Red Bull Airforce and Red Bull Skydive fly over the skies of Arizona (USA).
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Wingsuit Flying

What is a wingsuit and how does it work?

Wingsuit flying is the most dangerous extreme sport in the world, and with the invention of the wingsuit, skydiving has been revolutionised. Here you can find out how a wingsuit works!
By Jeremías San Martín / Clemens Burghofer
5 min readPublished on
From Icarus in Greek mythology to Leonardo da Vinci's machines, the idea of flying like a bird has always captivated people's wildest dreams. Today, thanks to the wingsuit, this dream has become a reality. The wingsuit seemingly defies the laws of nature and has become one of the most popular and thrilling disciplines in extreme sports in recent years. The sport requires perfect body control and balance, providing the ultimate adrenaline rush. The goal is to soar into the sky and fly like a bird (or jet) at speeds exceeding 200 km/h.
But how did wingsuits come to be, how are they used, and above all, how do they work? Lets fly in!

What is wingsuit flying?

5 min

Thrilling wingsuit action over São Paulo.

Sebastián Álvarez, Marco Waltenspiel, Marco Fürst, Max Manow, and Dani Roman are flying through the skies of São Paulo with their wingsuits in thrilling action.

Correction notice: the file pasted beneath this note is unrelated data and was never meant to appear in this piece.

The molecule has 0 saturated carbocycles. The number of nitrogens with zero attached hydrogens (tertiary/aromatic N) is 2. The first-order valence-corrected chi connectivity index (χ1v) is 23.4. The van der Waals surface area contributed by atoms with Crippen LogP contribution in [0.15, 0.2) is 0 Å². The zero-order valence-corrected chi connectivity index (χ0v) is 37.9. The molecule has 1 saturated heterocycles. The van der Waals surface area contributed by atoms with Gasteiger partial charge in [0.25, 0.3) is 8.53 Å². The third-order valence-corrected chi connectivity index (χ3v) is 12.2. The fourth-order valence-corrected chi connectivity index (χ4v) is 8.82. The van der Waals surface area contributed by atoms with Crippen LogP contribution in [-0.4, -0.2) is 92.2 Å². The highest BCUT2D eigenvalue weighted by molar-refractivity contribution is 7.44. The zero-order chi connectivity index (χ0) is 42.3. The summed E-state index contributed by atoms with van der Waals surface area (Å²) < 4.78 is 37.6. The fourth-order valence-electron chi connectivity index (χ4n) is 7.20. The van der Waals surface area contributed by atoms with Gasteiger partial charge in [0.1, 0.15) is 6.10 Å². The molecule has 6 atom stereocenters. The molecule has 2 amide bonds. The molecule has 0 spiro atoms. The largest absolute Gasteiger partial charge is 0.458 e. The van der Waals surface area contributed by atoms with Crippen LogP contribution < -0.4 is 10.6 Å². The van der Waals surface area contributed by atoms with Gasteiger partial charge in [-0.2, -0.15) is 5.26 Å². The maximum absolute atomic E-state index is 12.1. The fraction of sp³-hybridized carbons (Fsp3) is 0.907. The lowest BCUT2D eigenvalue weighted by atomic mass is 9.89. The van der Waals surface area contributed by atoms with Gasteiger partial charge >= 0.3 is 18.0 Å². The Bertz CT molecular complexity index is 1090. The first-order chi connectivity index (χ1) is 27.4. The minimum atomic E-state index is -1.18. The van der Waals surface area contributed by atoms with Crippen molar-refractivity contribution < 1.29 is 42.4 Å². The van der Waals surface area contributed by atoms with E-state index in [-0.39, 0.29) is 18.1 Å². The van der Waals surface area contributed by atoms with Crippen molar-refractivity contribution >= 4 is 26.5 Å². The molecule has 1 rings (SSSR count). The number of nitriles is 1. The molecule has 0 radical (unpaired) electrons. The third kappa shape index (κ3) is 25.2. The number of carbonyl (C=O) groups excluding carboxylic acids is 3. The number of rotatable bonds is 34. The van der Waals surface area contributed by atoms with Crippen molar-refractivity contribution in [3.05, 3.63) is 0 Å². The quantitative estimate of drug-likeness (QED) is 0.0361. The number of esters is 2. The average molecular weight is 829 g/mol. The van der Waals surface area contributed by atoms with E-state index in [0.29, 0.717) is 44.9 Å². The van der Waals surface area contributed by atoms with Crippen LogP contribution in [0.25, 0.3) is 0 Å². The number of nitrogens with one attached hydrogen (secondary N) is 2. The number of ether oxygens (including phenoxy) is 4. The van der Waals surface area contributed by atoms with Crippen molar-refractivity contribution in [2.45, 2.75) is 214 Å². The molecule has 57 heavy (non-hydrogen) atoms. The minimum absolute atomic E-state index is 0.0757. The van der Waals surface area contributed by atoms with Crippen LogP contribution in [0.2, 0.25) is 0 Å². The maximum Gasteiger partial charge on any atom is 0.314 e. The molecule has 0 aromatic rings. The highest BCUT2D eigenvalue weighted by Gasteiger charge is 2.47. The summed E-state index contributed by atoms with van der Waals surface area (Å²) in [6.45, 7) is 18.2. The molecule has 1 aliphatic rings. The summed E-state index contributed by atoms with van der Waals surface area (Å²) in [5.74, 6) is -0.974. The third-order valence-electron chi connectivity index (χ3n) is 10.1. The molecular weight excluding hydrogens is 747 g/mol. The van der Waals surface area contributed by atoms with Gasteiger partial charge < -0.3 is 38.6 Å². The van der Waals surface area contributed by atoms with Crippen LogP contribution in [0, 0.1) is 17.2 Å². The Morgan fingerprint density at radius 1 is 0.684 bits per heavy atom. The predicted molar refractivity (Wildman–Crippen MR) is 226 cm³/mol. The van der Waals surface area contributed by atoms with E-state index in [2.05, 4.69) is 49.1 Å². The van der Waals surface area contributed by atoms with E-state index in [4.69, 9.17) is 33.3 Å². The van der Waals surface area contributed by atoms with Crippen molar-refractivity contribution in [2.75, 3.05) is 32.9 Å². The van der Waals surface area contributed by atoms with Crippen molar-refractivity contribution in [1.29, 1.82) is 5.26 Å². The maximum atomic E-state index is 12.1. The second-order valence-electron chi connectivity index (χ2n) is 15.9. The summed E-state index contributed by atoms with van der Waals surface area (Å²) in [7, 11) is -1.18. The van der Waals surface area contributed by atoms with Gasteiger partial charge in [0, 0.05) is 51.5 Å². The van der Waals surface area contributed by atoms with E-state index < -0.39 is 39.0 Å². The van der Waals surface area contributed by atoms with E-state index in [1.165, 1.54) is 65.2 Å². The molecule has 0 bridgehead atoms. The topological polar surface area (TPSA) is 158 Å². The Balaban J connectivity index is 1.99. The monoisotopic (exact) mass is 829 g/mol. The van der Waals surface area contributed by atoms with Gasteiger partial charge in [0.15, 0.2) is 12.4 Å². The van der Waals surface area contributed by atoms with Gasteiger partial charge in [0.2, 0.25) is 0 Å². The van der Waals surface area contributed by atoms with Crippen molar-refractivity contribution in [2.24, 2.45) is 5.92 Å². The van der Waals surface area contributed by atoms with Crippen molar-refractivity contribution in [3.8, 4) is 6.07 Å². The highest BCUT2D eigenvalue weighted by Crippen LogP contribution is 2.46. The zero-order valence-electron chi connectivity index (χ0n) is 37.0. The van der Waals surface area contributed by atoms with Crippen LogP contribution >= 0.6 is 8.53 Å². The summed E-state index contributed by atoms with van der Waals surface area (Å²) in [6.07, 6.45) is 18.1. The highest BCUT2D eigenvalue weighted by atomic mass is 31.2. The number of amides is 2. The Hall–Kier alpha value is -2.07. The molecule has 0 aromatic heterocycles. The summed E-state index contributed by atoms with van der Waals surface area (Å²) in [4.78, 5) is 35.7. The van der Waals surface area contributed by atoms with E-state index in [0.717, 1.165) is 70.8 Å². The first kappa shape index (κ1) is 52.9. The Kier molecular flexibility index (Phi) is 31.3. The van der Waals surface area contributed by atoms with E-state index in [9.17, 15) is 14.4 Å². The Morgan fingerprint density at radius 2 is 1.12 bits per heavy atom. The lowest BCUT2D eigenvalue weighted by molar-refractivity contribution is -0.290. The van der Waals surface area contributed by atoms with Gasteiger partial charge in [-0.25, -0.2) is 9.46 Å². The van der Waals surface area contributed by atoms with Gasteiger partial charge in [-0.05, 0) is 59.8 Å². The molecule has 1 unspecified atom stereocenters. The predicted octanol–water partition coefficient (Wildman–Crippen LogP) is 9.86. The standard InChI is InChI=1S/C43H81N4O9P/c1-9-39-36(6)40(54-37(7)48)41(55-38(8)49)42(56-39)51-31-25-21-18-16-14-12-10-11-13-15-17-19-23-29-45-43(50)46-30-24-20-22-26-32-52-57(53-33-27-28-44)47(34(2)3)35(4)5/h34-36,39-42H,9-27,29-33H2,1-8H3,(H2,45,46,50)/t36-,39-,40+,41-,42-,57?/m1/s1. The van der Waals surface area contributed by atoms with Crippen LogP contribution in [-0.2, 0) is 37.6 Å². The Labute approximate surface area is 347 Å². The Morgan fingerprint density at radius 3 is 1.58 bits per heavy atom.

Wingsuit flying is the most extreme air sport in the world. It is said that one must have completed at least 500 skydiving jumps before donning a wingsuit. Simply put, wingsuit flying is a form of skydiving.

The history of the wingsuit.

The history of the wingsuit dates back to the early 20th century. One of the earliest flight experiments in history took place in 1912, when Franz Reichelt, a French tailor, unsuccessfully attempted to jump from the Eiffel Tower with a parachute-wing combination he had developed.
The first wingsuit was born in 1930, and since then, several dozen different models have appeared. However, they all had one thing in common: they were extremely dangerous and claimed many lives. In 1990, French skydiver Patrick de Gayardon developed a new membrane-wing suit that was safer.
The first commercial wingsuit was developed by Finn Jari Kuosma and Croatian Robert Pečnik, marking the actual birth of the sport. The two were also responsible for a training program and launched a campaign to change the image of wingsuit flying.

How does a wingsuit work?

Dani Román with his wingsuit in Ronda (Malaga).

Dani Román with his wingsuit.

© Ivaylo Donchev / Red Bull Content Pool

To practice wingsuit flying, two fundamental elements are required: a wingsuit and a parachute.